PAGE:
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Freestyle Canada – Freestyle Canada is pleased to welcome TJ Schiller to the organization. The former slopestyle athlete, who is best known for his signature switch 1080 mute grab, joins the NextGen coaching staff.

In his new role, Schiller will act as a mentor for young athletes and assist current coaches Jeremy Cooper and Gabriel Leclerc in some events of the Nor-Am and World Cup circuits. This role will go hand in hand with his role as a commentator and analyst on the CBC Sports channel for the X Games and the PyeongChang Olympic Games.

Schiller will be on familiar ground as he has coached and tracked the progress of many athletes over the past few years. “I feel like I’ve reunited with my family by joining Freestyle Canada’s NextGen program. I know the athletes well, and I know Jeremy Cooper from Silver Star. I see so much potential in these kids, and they undoubtedly have the skills required to be part of the national team,” states Schiller, who hopes to share his experiences, what he’s learned, and the highs and lows of his career with them so that they can benefit from it all.

For ski enthusiasts, the name TJ Schiller is synonymous with amazing talent, positive leader, and freeski pioneer. He was one of the most prominent skiers during his professional career from 2004 to 2010, which was marked by an unforgettable moment at the X Games in 2010 when Schiller became the first skier to successfully land a double cork 1620 (four and a half rotations and two flips) that earned him the silver for the Big Air event. In addition to this, he has an enviable record of two gold medals at the X Games (best trick and slopestyle) and numerous podiums at international events. He who is famous in freestyle skiing for his style combined with his amplitude and irreproachable smoothness recalls a significant moment in his career among all those he experienced. “I finished high school a year and a half earlier, and as soon as I finished my last exam, I flew over to Vail in Colorado to participate in the US Open, my first ever professional event. I won the slopestyle event and finished second in Big Air. Overnight I became a professional athlete. It was definitely the most mind-blowing event of my career because I was only starting out and was already the centre of attention,” remembers Schiller.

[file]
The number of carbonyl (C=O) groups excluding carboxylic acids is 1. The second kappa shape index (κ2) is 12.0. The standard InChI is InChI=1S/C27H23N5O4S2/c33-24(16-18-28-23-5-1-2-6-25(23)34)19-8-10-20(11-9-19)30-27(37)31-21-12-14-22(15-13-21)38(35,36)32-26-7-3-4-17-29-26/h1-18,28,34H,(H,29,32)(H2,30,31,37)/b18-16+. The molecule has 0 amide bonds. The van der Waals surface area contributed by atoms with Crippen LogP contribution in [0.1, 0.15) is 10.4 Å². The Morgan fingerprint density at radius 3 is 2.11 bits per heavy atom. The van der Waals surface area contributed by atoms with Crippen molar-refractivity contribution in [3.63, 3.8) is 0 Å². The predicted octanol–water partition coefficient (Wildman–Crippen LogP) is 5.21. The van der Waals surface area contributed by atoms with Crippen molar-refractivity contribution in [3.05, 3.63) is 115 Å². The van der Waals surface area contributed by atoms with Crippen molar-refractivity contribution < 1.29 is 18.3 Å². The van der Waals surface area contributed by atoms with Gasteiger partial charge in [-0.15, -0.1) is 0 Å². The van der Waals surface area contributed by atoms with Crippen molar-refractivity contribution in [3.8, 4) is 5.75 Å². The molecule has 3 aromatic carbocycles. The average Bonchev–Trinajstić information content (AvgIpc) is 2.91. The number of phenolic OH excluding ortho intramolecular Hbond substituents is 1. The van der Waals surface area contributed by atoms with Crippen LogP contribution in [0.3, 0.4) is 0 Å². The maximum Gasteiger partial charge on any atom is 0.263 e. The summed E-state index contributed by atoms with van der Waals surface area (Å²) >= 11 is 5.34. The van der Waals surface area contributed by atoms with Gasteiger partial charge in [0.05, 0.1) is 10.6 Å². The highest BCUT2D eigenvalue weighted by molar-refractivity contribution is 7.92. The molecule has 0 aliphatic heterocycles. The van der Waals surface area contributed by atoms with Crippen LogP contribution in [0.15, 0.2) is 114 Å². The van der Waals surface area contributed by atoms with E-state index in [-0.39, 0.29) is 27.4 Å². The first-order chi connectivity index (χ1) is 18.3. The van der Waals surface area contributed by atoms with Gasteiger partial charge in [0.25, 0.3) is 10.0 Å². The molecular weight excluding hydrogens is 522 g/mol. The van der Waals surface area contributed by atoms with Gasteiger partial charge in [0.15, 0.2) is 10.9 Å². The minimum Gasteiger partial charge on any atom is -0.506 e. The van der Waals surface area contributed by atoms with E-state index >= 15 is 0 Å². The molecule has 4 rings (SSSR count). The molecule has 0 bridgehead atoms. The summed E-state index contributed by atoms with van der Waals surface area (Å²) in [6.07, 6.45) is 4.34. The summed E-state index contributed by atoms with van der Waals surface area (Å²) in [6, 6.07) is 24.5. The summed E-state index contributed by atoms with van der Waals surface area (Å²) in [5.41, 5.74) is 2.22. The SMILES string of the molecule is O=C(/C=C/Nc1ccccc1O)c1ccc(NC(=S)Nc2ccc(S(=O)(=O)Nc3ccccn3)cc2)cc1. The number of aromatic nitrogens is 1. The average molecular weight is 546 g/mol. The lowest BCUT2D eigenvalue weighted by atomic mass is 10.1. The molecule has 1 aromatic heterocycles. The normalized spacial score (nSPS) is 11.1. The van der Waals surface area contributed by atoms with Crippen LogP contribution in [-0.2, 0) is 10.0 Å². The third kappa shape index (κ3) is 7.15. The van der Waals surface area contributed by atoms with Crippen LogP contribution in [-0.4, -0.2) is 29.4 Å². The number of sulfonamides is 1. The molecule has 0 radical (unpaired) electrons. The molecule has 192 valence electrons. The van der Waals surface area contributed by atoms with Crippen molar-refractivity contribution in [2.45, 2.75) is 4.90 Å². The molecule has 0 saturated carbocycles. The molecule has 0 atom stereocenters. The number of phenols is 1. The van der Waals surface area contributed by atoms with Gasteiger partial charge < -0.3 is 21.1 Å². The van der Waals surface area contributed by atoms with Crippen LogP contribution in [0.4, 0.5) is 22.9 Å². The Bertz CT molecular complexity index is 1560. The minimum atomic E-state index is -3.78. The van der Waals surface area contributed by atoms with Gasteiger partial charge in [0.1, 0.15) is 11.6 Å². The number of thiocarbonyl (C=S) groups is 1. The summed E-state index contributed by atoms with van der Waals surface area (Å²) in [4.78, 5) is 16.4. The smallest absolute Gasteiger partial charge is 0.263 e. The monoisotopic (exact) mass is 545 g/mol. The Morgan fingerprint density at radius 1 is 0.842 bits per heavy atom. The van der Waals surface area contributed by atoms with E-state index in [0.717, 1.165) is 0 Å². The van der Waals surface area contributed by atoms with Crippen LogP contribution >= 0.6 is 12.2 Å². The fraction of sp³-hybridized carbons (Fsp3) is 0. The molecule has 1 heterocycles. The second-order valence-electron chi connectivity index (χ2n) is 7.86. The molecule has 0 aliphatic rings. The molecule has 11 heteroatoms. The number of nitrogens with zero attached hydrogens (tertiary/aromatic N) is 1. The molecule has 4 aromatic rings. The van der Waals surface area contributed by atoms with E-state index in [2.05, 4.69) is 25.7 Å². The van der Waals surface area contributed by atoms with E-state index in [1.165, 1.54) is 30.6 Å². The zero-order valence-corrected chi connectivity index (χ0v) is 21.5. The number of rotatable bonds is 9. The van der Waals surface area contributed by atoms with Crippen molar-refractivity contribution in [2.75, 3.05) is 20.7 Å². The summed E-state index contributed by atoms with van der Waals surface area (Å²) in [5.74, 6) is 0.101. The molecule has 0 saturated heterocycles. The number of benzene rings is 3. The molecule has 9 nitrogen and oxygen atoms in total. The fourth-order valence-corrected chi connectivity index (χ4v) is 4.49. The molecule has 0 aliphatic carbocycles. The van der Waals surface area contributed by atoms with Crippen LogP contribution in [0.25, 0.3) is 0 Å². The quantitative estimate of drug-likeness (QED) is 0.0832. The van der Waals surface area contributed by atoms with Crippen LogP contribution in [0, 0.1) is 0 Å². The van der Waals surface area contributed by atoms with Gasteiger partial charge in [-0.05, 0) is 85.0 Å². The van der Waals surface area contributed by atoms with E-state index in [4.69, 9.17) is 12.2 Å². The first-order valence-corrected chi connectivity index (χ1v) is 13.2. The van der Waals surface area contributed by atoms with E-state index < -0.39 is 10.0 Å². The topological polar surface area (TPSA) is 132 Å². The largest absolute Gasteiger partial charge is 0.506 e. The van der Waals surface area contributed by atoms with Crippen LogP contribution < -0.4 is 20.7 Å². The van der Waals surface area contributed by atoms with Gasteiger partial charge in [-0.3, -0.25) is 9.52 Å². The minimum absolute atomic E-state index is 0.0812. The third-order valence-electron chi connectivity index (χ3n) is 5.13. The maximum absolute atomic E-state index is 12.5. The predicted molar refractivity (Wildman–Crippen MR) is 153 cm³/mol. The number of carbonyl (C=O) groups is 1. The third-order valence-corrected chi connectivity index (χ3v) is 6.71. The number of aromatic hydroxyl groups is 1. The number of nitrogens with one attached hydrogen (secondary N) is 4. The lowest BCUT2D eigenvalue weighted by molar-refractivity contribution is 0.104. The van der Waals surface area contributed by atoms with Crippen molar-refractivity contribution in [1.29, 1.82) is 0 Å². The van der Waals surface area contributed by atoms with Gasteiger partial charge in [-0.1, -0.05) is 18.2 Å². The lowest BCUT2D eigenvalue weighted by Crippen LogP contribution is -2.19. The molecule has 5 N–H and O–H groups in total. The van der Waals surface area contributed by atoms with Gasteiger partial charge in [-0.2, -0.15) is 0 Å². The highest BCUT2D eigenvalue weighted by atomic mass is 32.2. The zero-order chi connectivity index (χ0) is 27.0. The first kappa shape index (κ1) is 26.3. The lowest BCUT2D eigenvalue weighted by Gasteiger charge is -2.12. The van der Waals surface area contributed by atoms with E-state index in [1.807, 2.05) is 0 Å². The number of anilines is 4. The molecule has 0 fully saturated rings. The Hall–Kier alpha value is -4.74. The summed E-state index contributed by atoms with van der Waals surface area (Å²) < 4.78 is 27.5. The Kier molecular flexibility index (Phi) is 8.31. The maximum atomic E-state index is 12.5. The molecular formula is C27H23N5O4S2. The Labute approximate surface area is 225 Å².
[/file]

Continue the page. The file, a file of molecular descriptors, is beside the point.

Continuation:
Even though he has many years of experience under his belt, TJ only has one piece of advice for next generation freeski athletes: have fun. “Athletes must make sure that skiing stays a passion. When there’s no more pleasure, it’s harder to learn and evolve; so there’s a fine line between having fun and taking yourself too seriously. This will be my key message for those young athletes.”

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More information:

Dominique Ladouceur
Manager, Athlete Relations